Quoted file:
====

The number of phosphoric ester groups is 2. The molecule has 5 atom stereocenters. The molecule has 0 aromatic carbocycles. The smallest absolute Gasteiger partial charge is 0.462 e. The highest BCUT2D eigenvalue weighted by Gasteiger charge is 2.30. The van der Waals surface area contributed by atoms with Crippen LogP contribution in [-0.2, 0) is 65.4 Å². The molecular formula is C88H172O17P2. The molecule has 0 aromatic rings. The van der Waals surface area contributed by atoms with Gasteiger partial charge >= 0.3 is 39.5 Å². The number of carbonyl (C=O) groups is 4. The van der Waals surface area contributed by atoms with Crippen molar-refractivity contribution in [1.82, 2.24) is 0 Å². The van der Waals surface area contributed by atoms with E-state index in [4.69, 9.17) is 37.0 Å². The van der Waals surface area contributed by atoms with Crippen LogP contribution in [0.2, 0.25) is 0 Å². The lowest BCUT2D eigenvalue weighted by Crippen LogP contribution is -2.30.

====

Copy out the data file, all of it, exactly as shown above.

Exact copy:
The number of phosphoric ester groups is 2. The molecule has 5 atom stereocenters. The molecule has 0 aromatic carbocycles. The smallest absolute Gasteiger partial charge is 0.462 e. The highest BCUT2D eigenvalue weighted by Gasteiger charge is 2.30. The van der Waals surface area contributed by atoms with Crippen LogP contribution in [-0.2, 0) is 65.4 Å². The molecular formula is C88H172O17P2. The molecule has 0 aromatic rings. The van der Waals surface area contributed by atoms with Gasteiger partial charge >= 0.3 is 39.5 Å². The number of carbonyl (C=O) groups is 4. The van der Waals surface area contributed by atoms with Crippen molar-refractivity contribution in [1.82, 2.24) is 0 Å². The van der Waals surface area contributed by atoms with E-state index in [4.69, 9.17) is 37.0 Å². The van der Waals surface area contributed by atoms with Crippen LogP contribution in [0.2, 0.25) is 0 Å². The lowest BCUT2D eigenvalue weighted by Crippen LogP contribution is -2.30.